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That accommodation of whites by blacks rather than the reverse represents a key component of how Modernism sought to turn history on its head. Hurston’s means of finding representing the self-identity of blacks through the experience of blacks involves taking on white assumptions at their word rather than lending it any particular political dimensions. A good instance of this occurs right near the end of “The Gilded Six-Bits” when the store clerk individualizes a more universal sentiment among the white community: “Wisht I could be like these darkies. Laughin’ all the time. Nothin’ worries ’em” (Hurston). An effective literary technique for Modernists to undermine the failures of the past was to subvert stereotypes which Hurston does here by confronting the stereotypes that whites have of blacks to turn it back on them and in the process make a devastating comment on the empty quality of the traditional “truths” held so ear. Langston Hughes subverts stereotypes in a much different way and toward a slightly different purpose in “The Blues I’m Playing.” Here he targets the character of Mrs. Ellsworth as the inhabitant of classical values that Modernism must aim toward breaking into pieces, but the fragments can lay there on the ground and rot. Assimilation is no longer possible. That accommodation must be rejected is elegantly framed in the characterization of the corruption of the future of black identity white society composed of members who “talk about the romantic history of France, the wars and uprising, the loves and intrigues of princes and kings and queens, about guillotines and lace handkerchiefs, snuff boxes and daggers” (Hughes). For Hughes, all these romantic revelries represent European white history which no longer exists following the devastation of World War I.

The consequences of World War I forever changed the identity of Europe by marking the end of the end of aristocracy which had dominated politics for centuries. The massive death toll would form and shape revolutions in labor and politics which directly led to the extreme left of the Soviet Union and the extreme right of Nazi Germany. That loss of sheer manpower would also reverberate across the Atlantic and become an essential component in America’s rise to superpower.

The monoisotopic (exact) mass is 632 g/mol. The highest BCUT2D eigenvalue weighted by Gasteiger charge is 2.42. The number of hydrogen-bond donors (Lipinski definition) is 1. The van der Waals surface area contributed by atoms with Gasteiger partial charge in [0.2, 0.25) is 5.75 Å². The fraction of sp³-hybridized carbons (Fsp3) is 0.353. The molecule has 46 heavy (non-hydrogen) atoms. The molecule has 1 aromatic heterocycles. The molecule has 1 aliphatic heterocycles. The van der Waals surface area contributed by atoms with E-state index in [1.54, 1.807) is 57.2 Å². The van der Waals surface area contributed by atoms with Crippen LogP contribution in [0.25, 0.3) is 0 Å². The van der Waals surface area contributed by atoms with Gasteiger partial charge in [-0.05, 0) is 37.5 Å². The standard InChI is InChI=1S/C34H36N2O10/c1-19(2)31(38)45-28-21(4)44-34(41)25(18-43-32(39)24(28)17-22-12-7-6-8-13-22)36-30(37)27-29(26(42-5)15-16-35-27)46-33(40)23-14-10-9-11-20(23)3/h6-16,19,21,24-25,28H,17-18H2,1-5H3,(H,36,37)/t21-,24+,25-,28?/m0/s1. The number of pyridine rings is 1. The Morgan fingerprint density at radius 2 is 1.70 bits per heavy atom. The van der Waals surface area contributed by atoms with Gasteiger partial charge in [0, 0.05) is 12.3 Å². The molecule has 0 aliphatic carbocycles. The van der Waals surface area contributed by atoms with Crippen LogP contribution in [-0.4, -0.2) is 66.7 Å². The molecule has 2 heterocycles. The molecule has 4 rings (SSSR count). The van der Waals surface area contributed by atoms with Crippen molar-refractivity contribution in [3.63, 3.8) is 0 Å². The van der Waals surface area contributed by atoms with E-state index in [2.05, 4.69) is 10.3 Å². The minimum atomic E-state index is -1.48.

The fragmentation of identity took another turn following World War II where the depths of evil to which supposedly “normal” people could sink was exposed for the first time. The monsters created to symbolize what had been viewed as manifestations of the extremities of an insane mind slowly lost their power to scare; what was a vampire limited by daylight or a werewolf who appeared only once a month in comparison to Nazis torturing and gassing tens of thousands on a daily basis. The most lasting effect of World War II was the recognition that evil not only walked daily among, but looked just like us.

  • Hughes, Langston. “The Blues I’m Playing.” PBS. PBS, n.d. Web. 26 Dec. 2016. .
  • Hughes, Langston. “The Negro Speaks of Rivers.” Academy of American Poets, n.d. Web. 26 Dec. 2016. .
  • Hurston, Zora Neale. “How it Feels to Be Colored Me.” Mules and Men., n.d. Web. 26 Dec. 2016. .
  • Hurston, Zora Neale. “”The Gilded Six-Bits”.”, the African American Literature Book Club. N.p., n.d. Web. 26 Dec. 2016. .